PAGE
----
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Festival de Cannes

MOVIE REVIEW
Perfect Days (2023)

When Wim Wenders hits, he scores. “Perfect Days” is an unbearably emotional film about being able to find peace and joy in a daily routine that keeps you alive, and the happiness that follows from living, in however small a way, on your own terms. This is not a movie for children, by which is meant people who think life is a limitless playground of opportunity. This is a movie for adults, as in people who understand how choices and circumstances prescribe a life, and that the ways in which people cope with that are the only true choices you have.

Hirayama (Koji Yakusho, who deservedly won the Best Actor prize at this year's Cannes Film Festival) is a janitor for a (real) company in Tokyo which has installed modernist public toilets around the city. His little apartment consists of one room over a very small kitchen. He must perform his daily ablutions over the kitchen sink and visit a bathhouse to wash. Outside the door of his apartment is a vending machine from which he buys a morning can of coffee. He has a little van in which he keeps his gear, and spends his days driving between locations, listening to his vast collection of cassettes (Animals, Lou Reed and Patti Smith among them). He takes pride in his work, using mirrors to check under the rims, for example, and is also a keen observer of the people around him, who generally pay him no attention at all. At lunchtime he eats a rice ball and drinks a juice box in the park. Sometimes after work he goes to watch baseball and eat noodles in a bar in a subway station, where the staff greet him by name and bring over his drink with the toast "For your hard work!" In the evenings he reads, buying books from the hundred-yen shelf in a nearby used bookstore, where the proprietress has opinions about all the authors. He takes photographs of the trees in the park and on Saturdays takes the film to be developed at a place near the laundromat. And he enjoys every minute of it.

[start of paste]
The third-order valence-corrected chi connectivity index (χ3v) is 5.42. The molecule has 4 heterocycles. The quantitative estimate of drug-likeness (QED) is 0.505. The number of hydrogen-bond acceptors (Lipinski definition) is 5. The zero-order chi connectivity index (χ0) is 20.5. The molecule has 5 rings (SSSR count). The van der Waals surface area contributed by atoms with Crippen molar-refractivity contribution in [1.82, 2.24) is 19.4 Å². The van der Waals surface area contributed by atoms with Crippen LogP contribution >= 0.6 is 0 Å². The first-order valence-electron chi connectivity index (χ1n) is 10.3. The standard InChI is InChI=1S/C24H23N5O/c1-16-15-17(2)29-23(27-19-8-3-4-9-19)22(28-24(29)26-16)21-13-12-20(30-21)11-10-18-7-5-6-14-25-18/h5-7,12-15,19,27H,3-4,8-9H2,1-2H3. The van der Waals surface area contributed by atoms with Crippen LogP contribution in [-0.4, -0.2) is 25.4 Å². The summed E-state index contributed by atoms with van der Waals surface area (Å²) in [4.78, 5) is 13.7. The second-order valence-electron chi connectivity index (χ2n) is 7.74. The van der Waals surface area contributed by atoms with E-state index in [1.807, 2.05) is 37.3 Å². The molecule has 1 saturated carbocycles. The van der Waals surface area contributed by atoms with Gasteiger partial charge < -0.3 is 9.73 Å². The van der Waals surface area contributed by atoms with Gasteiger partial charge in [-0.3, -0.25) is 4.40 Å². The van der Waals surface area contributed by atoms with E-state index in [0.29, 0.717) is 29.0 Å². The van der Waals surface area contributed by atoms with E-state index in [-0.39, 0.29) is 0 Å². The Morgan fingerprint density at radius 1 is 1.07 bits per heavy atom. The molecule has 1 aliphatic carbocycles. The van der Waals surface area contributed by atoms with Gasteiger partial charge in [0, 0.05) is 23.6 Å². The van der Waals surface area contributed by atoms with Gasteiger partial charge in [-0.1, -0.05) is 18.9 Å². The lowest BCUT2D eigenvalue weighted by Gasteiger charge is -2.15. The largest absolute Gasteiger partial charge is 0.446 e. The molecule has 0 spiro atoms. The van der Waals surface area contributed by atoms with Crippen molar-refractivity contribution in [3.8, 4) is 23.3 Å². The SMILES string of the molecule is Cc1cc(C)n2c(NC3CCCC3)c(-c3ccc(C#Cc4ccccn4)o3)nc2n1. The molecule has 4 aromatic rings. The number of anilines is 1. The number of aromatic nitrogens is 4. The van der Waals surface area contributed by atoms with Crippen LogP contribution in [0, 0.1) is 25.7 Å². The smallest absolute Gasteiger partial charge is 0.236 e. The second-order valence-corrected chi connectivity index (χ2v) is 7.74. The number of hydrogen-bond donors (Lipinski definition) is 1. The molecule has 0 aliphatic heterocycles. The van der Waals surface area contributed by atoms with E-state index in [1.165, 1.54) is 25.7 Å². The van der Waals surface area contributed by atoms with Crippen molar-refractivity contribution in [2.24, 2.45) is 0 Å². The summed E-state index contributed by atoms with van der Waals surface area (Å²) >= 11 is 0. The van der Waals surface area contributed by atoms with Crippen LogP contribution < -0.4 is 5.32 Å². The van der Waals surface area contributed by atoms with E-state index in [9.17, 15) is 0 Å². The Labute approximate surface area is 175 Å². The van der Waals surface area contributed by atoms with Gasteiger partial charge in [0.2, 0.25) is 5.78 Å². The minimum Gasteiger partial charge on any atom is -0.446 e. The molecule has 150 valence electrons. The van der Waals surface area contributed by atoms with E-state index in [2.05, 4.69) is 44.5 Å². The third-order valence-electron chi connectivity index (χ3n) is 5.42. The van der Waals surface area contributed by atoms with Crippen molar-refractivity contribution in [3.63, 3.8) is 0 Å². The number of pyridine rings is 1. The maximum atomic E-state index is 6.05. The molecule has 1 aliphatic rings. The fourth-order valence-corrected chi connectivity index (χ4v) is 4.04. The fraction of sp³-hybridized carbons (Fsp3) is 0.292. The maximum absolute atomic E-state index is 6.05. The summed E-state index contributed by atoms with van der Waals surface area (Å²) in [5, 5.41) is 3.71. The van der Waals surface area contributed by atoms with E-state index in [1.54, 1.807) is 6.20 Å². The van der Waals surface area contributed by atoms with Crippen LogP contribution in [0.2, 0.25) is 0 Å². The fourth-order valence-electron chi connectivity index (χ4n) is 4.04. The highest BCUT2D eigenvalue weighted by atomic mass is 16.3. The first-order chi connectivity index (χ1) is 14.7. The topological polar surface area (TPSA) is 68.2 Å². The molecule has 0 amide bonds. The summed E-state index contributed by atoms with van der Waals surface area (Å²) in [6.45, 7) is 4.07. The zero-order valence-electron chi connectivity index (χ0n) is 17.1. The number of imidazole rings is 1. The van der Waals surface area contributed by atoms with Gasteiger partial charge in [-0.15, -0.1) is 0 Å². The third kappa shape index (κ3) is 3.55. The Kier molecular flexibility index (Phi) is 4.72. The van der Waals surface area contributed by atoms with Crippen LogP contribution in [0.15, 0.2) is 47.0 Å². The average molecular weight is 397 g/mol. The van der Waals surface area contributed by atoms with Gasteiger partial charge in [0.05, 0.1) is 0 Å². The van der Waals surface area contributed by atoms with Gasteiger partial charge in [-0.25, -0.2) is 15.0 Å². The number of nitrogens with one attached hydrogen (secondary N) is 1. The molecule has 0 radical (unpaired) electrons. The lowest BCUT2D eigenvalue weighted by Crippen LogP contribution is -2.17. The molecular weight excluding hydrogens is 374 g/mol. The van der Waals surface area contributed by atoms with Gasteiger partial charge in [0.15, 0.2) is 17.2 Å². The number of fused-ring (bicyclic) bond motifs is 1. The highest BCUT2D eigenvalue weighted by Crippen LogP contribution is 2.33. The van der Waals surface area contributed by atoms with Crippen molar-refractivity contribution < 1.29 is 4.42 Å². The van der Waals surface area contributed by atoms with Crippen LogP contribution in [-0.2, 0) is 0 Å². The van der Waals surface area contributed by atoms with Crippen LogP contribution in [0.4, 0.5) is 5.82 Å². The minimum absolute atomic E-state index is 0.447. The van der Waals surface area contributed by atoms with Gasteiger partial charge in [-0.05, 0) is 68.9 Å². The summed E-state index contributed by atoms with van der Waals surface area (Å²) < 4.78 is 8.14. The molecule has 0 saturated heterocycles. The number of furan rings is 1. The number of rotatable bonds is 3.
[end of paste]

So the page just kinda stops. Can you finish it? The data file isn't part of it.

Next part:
He's not alone, even in this solitary life. There's a younger colleague, Takashi (Tokio Emoto), a ceaseless talker who likes to rate things out of ten, and his bargirl girlfriend Aya (Aoi Yamada, making a big impression in a small part) who is intrigued by Hirayama's music and his commitment to physical media. Hirayama also has a teenage niece, Niko (Arisa Nakano), whose arrival is a surprise Hirayama doesn't quite know how to handle. But Niko loves her uncle and is interested in his life, joining him at work with enthusiasm for his routines and experiences. The men at the bathhouse are blindsided by her appearance, though no one is rude enough to ask questions or do anything other than crane their necks as Hirayama and Niko pass together, chatting comfortably. And slowly we have the space to figure out Hirayama's choices, what brought him to living this quiet and thoughtful, and why it makes him happy even as people like his sister Keiko (Yumi Aso) hold his choices in contempt.

Cinematographer Franz Lustig manages to capture both the fleeting glimpses of passing moments that Hirayama observes as well as the feeling they cause in him, how he reacts to them. Hirayama also has a wry sense of humor, often smiling when a kid in the park has a tantrum or a drunk man tells a joke. He doesn't talk much, preferring his thoughts inside his own head; and it's clear he isn't lonely in the slightest. And he also smiles every morning when he steps out his front door and examines the weather.

But the movie isn't an exercise in human superiority, but instead an examination of the victory of staying alive another day. The respect for a life as demonstrated by paying attention to it, a keen awareness of the passing of time and the fragility of love, the ways in which your neighbours come together in community (or don't), and the importance of physical things you can hold in your hand and touch all slowly build, and build, and build to play the audience's emotions like a piano. The scene towards the end, where Hirayama and Tomoyama (Tomokazu Miura) play a silly kid's game on the riverbank shows how easy it can be to make a friend at any age. Tomoyama is the ex-husband of the bar mama (Sayuri Ishikawa, who has a great solo moment as well) in whose bar Hirayama drinks every Saturday, a woman with whom all the men around her are clearly in love, and clearly not going to do anything about it. They are initially not easy together, but Tomoyama needed to talk and Hirayama is excellent at listening, and almost immediately things start to improve.

The little routines and rhythms of a city and the workers who keep it pleasant are rarely paid anything like this kind of attention. It's very easy to pass through life, especially a life without a partner or a child, feeling as if the world doesn't value you; and it's so refreshing to have a movie remind us the value of every individual person. Hirayama could be, like Peter Falk in Mr. Wenders’s “Wings of Desire,” an angel fallen to earth.

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